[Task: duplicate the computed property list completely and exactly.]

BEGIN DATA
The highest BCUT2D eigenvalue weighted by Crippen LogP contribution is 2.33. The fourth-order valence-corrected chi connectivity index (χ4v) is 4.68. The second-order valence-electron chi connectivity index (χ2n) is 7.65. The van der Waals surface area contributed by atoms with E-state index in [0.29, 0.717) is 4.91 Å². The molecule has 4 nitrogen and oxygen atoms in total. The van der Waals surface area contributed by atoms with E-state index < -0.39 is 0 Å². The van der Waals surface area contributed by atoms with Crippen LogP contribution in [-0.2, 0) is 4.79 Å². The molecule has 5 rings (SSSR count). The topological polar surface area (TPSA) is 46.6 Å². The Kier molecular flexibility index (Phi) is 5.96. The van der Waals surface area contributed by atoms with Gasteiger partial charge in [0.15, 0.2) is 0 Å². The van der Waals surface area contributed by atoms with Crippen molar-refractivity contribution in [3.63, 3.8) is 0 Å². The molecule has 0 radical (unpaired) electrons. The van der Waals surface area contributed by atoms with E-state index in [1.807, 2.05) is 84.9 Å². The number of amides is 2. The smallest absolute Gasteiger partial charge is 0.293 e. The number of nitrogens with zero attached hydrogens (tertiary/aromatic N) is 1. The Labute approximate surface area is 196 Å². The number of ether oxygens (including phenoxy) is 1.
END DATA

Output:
The highest BCUT2D eigenvalue weighted by Crippen LogP contribution is 2.33. The fourth-order valence-corrected chi connectivity index (χ4v) is 4.68. The second-order valence-electron chi connectivity index (χ2n) is 7.65. The van der Waals surface area contributed by atoms with E-state index in [0.29, 0.717) is 4.91 Å². The molecule has 4 nitrogen and oxygen atoms in total. The van der Waals surface area contributed by atoms with E-state index < -0.39 is 0 Å². The van der Waals surface area contributed by atoms with Crippen LogP contribution in [-0.2, 0) is 4.79 Å². The molecule has 5 rings (SSSR count). The topological polar surface area (TPSA) is 46.6 Å². The Kier molecular flexibility index (Phi) is 5.96. The van der Waals surface area contributed by atoms with Gasteiger partial charge in [0.15, 0.2) is 0 Å². The van der Waals surface area contributed by atoms with Crippen molar-refractivity contribution in [3.63, 3.8) is 0 Å². The molecule has 0 radical (unpaired) electrons. The van der Waals surface area contributed by atoms with E-state index in [1.807, 2.05) is 84.9 Å². The number of amides is 2. The smallest absolute Gasteiger partial charge is 0.293 e. The number of nitrogens with zero attached hydrogens (tertiary/aromatic N) is 1. The Labute approximate surface area is 196 Å². The number of ether oxygens (including phenoxy) is 1.